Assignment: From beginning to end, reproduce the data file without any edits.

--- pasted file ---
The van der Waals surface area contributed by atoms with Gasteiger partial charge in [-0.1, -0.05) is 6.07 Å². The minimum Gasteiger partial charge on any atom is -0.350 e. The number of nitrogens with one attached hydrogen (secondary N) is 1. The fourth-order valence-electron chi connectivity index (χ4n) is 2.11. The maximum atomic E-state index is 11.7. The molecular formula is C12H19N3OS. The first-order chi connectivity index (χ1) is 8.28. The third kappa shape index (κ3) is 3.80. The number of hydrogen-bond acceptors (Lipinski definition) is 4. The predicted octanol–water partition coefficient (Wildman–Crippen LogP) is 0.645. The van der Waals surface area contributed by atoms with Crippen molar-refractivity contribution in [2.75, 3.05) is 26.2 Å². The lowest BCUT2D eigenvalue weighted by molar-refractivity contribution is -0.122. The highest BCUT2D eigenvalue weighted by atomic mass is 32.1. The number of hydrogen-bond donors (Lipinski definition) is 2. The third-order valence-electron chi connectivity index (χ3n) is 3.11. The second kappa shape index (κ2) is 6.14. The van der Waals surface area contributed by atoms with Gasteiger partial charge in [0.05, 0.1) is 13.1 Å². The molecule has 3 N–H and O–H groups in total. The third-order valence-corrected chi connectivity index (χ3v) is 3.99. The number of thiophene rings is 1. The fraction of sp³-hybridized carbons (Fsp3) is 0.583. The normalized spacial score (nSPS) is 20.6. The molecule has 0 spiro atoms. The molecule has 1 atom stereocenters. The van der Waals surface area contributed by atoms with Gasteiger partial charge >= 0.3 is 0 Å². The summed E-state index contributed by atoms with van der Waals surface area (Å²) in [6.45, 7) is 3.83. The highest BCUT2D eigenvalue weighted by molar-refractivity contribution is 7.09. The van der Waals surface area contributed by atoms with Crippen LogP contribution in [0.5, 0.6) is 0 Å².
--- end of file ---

The van der Waals surface area contributed by atoms with Gasteiger partial charge in [-0.1, -0.05) is 6.07 Å². The minimum Gasteiger partial charge on any atom is -0.350 e. The number of nitrogens with one attached hydrogen (secondary N) is 1. The fourth-order valence-electron chi connectivity index (χ4n) is 2.11. The maximum atomic E-state index is 11.7. The molecular formula is C12H19N3OS. The first-order chi connectivity index (χ1) is 8.28. The third kappa shape index (κ3) is 3.80. The number of hydrogen-bond acceptors (Lipinski definition) is 4. The predicted octanol–water partition coefficient (Wildman–Crippen LogP) is 0.645. The van der Waals surface area contributed by atoms with Crippen molar-refractivity contribution in [2.75, 3.05) is 26.2 Å². The lowest BCUT2D eigenvalue weighted by molar-refractivity contribution is -0.122. The highest BCUT2D eigenvalue weighted by atomic mass is 32.1. The number of hydrogen-bond donors (Lipinski definition) is 2. The third-order valence-electron chi connectivity index (χ3n) is 3.11. The second kappa shape index (κ2) is 6.14. The van der Waals surface area contributed by atoms with Gasteiger partial charge in [0.05, 0.1) is 13.1 Å². The molecule has 3 N–H and O–H groups in total. The third-order valence-corrected chi connectivity index (χ3v) is 3.99. The number of thiophene rings is 1. The fraction of sp³-hybridized carbons (Fsp3) is 0.583. The normalized spacial score (nSPS) is 20.6. The molecule has 0 spiro atoms. The molecule has 1 atom stereocenters. The van der Waals surface area contributed by atoms with Gasteiger partial charge >= 0.3 is 0 Å². The summed E-state index contributed by atoms with van der Waals surface area (Å²) in [6.45, 7) is 3.83. The highest BCUT2D eigenvalue weighted by molar-refractivity contribution is 7.09. The van der Waals surface area contributed by atoms with Crippen LogP contribution in [0.5, 0.6) is 0 Å².